An unrepentant, coffee-drinking, alcoholic apostate went out on the town, to buy sex hormones and alcohol. After that she had sex with one of her sexual partners, looked up pornography on the Internet, and played violent video games while drinking.
(Transphobia and poverty-shaming mercifully omitted from the above.)
Why I don't see it that way anymore
I was taught that when you rebel or leave the Mormon church, you become "past feeling," in the sense of having gone past something, so that you can no longer feel the Spirit or anything good. You start chasing empty pleasures, to distract you from the void that fills a life you feel deep down is meaningless.
The thing is, that's exactly what I felt like while I was a Mormon. The emotions that ruled my life then were shame, fear, anger, and lust. I was taught that I had to be a certain way, just like everyone else who looked like me. And I was ashamed that I wasn't the perfect Mormon, afraid of my parents' and church leaders' punishment, and angry with myself and with "worldly" society.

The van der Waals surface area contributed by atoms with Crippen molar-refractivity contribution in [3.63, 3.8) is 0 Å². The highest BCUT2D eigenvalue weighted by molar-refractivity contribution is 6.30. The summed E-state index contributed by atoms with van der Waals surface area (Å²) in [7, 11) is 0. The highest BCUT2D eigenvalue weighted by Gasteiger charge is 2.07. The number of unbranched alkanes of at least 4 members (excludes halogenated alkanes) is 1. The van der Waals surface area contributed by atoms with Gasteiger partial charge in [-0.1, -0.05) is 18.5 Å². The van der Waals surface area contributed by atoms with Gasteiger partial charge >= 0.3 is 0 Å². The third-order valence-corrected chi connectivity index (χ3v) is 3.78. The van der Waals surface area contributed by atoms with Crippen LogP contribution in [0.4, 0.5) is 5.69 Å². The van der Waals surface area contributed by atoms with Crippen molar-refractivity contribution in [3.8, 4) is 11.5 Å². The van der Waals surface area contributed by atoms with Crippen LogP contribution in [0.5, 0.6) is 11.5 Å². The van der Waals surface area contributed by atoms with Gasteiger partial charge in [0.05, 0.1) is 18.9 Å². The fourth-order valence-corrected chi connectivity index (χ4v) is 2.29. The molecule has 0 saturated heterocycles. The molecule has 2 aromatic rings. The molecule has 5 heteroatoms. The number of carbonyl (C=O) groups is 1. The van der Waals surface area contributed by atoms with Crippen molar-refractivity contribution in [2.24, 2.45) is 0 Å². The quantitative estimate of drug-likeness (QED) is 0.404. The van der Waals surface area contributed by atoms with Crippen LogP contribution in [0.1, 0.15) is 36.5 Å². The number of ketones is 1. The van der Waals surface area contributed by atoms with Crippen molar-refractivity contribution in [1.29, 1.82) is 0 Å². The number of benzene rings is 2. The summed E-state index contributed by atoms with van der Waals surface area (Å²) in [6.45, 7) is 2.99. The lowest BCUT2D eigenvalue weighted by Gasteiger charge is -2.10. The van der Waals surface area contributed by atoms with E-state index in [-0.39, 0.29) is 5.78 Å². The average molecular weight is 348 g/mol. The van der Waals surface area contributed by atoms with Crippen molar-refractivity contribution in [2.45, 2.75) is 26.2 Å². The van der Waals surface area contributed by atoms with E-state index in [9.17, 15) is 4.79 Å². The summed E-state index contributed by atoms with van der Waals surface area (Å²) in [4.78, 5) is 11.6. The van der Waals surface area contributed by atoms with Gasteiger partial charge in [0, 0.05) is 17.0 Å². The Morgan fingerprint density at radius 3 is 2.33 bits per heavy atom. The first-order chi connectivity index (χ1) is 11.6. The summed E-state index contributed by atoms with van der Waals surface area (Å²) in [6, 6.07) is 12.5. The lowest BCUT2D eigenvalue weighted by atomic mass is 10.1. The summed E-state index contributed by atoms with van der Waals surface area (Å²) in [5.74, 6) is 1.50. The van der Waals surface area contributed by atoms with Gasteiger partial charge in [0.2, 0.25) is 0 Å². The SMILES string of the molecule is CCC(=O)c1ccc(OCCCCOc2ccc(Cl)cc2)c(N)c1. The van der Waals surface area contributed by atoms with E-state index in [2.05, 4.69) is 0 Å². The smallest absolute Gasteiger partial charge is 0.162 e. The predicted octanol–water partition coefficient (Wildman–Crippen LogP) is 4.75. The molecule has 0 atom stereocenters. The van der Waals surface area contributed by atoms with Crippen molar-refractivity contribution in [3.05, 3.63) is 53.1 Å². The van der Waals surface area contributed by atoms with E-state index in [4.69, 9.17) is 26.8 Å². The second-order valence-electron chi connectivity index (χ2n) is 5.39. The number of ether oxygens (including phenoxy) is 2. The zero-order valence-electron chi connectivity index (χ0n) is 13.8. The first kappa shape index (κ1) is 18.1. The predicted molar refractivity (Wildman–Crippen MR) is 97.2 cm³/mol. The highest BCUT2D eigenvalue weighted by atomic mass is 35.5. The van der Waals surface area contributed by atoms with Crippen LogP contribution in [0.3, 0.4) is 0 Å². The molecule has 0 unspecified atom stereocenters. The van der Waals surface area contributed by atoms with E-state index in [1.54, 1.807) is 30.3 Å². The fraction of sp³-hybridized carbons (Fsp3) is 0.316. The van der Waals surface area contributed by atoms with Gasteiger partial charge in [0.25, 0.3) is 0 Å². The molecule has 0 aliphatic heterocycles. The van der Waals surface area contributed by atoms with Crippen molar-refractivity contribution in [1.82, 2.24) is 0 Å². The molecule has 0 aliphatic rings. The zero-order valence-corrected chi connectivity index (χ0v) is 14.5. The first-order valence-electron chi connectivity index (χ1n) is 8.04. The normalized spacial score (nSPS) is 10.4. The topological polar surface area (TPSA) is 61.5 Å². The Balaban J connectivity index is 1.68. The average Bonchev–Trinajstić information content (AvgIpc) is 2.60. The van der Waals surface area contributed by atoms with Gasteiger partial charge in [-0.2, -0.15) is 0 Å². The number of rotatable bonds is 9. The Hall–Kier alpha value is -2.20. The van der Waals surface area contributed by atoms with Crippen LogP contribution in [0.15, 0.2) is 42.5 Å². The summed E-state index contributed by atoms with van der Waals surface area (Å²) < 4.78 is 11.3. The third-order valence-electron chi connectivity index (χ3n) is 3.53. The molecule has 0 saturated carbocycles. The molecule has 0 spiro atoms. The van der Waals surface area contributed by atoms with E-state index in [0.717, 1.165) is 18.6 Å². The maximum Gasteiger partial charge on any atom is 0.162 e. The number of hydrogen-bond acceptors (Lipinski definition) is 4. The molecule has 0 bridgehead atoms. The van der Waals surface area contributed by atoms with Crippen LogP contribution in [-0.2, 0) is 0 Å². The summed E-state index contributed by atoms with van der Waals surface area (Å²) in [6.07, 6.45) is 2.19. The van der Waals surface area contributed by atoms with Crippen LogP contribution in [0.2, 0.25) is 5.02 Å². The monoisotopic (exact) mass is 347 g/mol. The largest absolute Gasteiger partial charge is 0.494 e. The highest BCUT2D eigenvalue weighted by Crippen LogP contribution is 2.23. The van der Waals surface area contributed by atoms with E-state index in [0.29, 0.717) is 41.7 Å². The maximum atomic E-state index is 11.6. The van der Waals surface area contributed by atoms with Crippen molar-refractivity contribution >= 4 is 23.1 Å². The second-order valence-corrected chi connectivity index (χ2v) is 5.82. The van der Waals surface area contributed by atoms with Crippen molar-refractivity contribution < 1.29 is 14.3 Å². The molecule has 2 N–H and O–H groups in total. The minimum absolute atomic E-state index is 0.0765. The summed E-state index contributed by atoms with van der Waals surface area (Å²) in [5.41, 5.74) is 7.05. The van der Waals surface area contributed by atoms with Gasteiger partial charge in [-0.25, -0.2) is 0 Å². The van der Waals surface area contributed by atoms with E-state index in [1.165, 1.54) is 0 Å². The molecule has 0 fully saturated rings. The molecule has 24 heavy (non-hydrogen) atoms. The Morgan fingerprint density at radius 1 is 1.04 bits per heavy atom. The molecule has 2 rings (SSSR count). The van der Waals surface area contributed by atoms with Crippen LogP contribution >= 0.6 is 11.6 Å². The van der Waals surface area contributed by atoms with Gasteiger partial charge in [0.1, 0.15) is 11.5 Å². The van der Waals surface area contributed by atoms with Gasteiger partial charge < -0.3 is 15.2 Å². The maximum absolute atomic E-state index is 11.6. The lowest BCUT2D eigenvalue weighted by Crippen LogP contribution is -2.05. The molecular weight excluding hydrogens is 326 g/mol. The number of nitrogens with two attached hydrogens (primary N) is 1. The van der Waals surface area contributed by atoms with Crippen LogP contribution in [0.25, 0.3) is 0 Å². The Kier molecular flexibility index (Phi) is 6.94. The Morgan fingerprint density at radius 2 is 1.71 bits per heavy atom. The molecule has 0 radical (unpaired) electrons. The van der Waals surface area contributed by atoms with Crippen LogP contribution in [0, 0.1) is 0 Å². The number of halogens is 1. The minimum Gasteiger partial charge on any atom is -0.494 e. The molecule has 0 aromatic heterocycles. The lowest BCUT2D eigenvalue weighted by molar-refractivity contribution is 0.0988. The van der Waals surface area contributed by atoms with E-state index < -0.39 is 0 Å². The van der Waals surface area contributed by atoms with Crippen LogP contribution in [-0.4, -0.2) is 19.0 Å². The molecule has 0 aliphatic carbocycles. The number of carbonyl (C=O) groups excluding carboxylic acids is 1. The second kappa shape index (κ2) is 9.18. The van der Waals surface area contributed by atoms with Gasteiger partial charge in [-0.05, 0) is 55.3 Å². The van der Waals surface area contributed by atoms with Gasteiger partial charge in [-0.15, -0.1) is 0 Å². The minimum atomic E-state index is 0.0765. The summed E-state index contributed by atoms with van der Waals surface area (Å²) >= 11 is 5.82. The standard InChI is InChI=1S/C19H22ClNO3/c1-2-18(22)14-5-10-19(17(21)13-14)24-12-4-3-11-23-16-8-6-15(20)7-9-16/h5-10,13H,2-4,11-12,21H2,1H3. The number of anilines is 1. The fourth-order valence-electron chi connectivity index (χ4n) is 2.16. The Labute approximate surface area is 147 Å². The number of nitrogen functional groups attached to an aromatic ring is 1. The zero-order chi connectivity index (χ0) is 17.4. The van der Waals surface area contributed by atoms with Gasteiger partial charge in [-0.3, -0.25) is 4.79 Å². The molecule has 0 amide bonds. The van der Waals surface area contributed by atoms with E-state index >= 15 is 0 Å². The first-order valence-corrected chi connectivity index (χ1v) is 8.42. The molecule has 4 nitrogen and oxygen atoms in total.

I secretly longed to be in a world where my feelings -- like sexual attraction, fascination with bodies, and a desperate wish to have female gender identity -- were okay to have. I had been beaten down so hard with shame and punishment that I let myself explore these longings, locking myself in my room and going online and imagining being the characters in furry and fantasy art. Reading stories of love and friendship and transformation.